As I mentioned above, even our legislators understand the weaknesses in the KCCT, which is why they voted to end this inflated assessment in legislation passed in 2009.
Published goals for 2010 not that high – NOT 100 PERCENT!
It’s worthwhile pointing out exactly what those NCLB goals for our schools were for the 2009-10 school year.
The highlighted information in the table below [source BRIEFING PACKET, STATE RELEASE, NO CHILD LEFT BEHIND (NCLB), Adequate Yearly Progress Report 2009], shows the NCLB required minimum annual proficiency rate targets for reading and math for the 2009-10 school year. Notice that the percentages of required proficiency are not that large, especially when you consider that KERA has been operating for two decades and schools get bonus points from confidence intervals.
For example, in the standard configuration schools (shown inside the red box), even without confidence interval bonus points, standard configuration high schools (grades 9 to 12) only had to meet proficiency rates in reading of 59.63 percent and in math of 59.88 percent.
Throw in confidence interval bonus points and NCLB really only required around half of the students in each Kentucky high school to be proficient on the KCCT in 2010 to avoid sanctions.
Just half – after 20 years of KERA. Is this too much to expect?
And, that is judged by a watered down KCCT.
So, while I admit NCLB has some issues, we see plenty of other evidence from our low Benchmark Scores on the ACT, the EXPLORE, the PLAN, and our low proficiency rates on the National Assessment of Educational Progress along with our sky high college remedial rates that tell us more than a few Kentucky schools simply are not ‘carrying the mail’ even after two decades of KERA.
The message from Kentucky’s 2010 test results is clear – it’s time for some serious out of the box thinking. After 20 years of KERA, there are no excuses left.
- Care to take a guess at what the salary for the superintendent of Fayette County Public Schools is? Here…see for yourself.
- Don Boudreaux of Cafe Hayek really does have a way with being blunt. Once again, he hits the nail on the head with this assessment of the notion of just getting legislation passed is an accomplishment.
- Be sure to watch this debate!
High schools see many declines in KCCT scores
The first news is mixed, at best. The percentage of schools that made Adequate Yearly Progress is down, again.
The Kentucky Department of Education’s 10-052 News Release shows that in 2010 only 55.6 percent of the state’s schools reached their NCLB targets.
The BRIEFING PACKET, STATE RELEASE, NO CHILD LEFT BEHIND (NCLB), Adequate Yearly Progress Report 2009 from last year shows that 60.2 percent of the schools met that target in 2009.
Even worse, as shown in the table below, which is derived from a table in the education department’s news release, proficiency rates declined nearly across the board in our high schools from 2009 to 2010. There were also large one-year declines in the Kentucky Core Content Test (KCCT) scores in elementary school social studies and middle school science, although proficiency rates rose somewhat in the other subjects in those schools.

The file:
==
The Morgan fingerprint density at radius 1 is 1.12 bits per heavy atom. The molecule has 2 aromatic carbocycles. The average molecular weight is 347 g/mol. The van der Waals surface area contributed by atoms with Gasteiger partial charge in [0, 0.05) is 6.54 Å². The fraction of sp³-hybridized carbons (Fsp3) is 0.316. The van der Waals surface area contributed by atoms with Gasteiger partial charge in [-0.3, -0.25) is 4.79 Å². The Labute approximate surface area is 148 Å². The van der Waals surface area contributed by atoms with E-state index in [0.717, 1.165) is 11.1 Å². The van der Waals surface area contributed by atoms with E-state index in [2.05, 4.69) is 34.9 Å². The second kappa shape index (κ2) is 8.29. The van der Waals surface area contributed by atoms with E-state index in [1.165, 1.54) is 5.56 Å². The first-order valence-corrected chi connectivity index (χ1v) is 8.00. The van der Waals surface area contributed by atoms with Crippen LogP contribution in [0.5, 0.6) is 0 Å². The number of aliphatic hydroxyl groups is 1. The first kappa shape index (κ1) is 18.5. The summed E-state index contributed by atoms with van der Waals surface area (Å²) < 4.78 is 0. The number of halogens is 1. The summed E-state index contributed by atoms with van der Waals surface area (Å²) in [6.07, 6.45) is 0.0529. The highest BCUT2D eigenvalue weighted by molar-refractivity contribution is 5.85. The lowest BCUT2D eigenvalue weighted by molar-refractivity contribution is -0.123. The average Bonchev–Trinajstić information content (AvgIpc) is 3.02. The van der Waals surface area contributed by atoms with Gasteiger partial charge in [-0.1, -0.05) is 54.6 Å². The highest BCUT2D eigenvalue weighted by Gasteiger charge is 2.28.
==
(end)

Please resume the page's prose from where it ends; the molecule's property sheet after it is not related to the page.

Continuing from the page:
Naturally, excuses are being made for all of this, and I’ll discuss them in the next post.
Also, I saw comments somewhere (sorry, forgot to capture the link) that superintendents are already questioning the big drops in elementary social studies and middle school science. I don’t blame them.
So, stay tuned. There could be a scoring error in the department’s new numbers.
New web site started working around 9 AM
Data on the 2010 performance of Kentucky’s public school system is starting to flow from the Kentucky Department of Education, and the link to the promised new data collection web site activated somewhere between 7:45 and 9 AM Eastern.
Apparently, the new ‘site’ is really a single web page portal that allows quicker and easier access to existing areas of the Kentucky Department of Education’s massive web site where the actual data has always been assembled for things like NCLB scores and college readiness rates. Still, it is a nice improvement in user friendliness, and hats off to the KDE technical staff for this update.
As a note about this new portal, only the section headings are actually links, at least at this time. You won’t go anywhere if you click on the individual subjects listed under the section headings. However, once you click the section heading, a new page opens where you can access the individual data listed in that section.
Also, several newspaper sites, like those operated by the Lexington Herald-Leader and the Louisville Courier Journal, have an extensive number of articles up already. It is obvious they received access to the data several days ago. But, there is a ton of information in the new reports, and there will be plenty of work for all for some time in analyzing all of this material.
I know I’ll be analyzing and writing about this material for some time yet to come.
And, if you are into the numbers, the new portal is a good place to get an overview of what is available.